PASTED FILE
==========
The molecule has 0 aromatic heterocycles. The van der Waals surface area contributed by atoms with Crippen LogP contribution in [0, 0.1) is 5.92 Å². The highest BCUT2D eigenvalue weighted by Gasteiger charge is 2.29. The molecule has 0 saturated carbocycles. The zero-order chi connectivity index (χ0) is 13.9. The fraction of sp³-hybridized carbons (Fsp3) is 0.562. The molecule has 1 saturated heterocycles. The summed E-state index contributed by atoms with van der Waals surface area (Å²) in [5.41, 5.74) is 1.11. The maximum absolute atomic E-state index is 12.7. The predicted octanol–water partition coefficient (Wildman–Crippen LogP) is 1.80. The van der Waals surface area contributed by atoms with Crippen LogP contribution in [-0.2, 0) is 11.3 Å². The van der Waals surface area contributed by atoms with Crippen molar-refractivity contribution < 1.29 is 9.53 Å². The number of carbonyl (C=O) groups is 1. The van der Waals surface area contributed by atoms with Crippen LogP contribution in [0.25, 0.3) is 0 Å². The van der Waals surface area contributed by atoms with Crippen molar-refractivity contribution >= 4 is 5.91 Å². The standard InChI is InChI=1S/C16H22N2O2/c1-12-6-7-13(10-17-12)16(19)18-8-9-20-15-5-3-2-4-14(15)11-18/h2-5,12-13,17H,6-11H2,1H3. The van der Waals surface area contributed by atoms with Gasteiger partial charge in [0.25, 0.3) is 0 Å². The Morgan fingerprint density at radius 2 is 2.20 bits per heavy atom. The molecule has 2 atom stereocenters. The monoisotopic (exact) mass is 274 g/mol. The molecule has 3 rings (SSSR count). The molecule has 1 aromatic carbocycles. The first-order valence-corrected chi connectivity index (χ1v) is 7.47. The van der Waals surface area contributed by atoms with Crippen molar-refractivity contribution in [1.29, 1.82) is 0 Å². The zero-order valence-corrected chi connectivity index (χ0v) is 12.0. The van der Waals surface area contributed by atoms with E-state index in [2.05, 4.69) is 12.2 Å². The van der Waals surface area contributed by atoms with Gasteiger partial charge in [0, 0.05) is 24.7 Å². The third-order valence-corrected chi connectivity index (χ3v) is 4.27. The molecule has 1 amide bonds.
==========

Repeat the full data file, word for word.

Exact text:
The molecule has 0 aromatic heterocycles. The van der Waals surface area contributed by atoms with Crippen LogP contribution in [0, 0.1) is 5.92 Å². The highest BCUT2D eigenvalue weighted by Gasteiger charge is 2.29. The molecule has 0 saturated carbocycles. The zero-order chi connectivity index (χ0) is 13.9. The fraction of sp³-hybridized carbons (Fsp3) is 0.562. The molecule has 1 saturated heterocycles. The summed E-state index contributed by atoms with van der Waals surface area (Å²) in [5.41, 5.74) is 1.11. The maximum absolute atomic E-state index is 12.7. The predicted octanol–water partition coefficient (Wildman–Crippen LogP) is 1.80. The van der Waals surface area contributed by atoms with Crippen LogP contribution in [-0.2, 0) is 11.3 Å². The van der Waals surface area contributed by atoms with Crippen molar-refractivity contribution < 1.29 is 9.53 Å². The number of carbonyl (C=O) groups is 1. The van der Waals surface area contributed by atoms with Crippen LogP contribution in [0.25, 0.3) is 0 Å². The van der Waals surface area contributed by atoms with Crippen molar-refractivity contribution >= 4 is 5.91 Å². The standard InChI is InChI=1S/C16H22N2O2/c1-12-6-7-13(10-17-12)16(19)18-8-9-20-15-5-3-2-4-14(15)11-18/h2-5,12-13,17H,6-11H2,1H3. The van der Waals surface area contributed by atoms with Gasteiger partial charge in [0.25, 0.3) is 0 Å². The Morgan fingerprint density at radius 2 is 2.20 bits per heavy atom. The molecule has 2 atom stereocenters. The monoisotopic (exact) mass is 274 g/mol. The molecule has 3 rings (SSSR count). The molecule has 1 aromatic carbocycles. The first-order valence-corrected chi connectivity index (χ1v) is 7.47. The van der Waals surface area contributed by atoms with Crippen molar-refractivity contribution in [1.29, 1.82) is 0 Å². The zero-order valence-corrected chi connectivity index (χ0v) is 12.0. The van der Waals surface area contributed by atoms with E-state index in [2.05, 4.69) is 12.2 Å². The van der Waals surface area contributed by atoms with Gasteiger partial charge in [0, 0.05) is 24.7 Å². The third-order valence-corrected chi connectivity index (χ3v) is 4.27. The molecule has 1 amide bonds.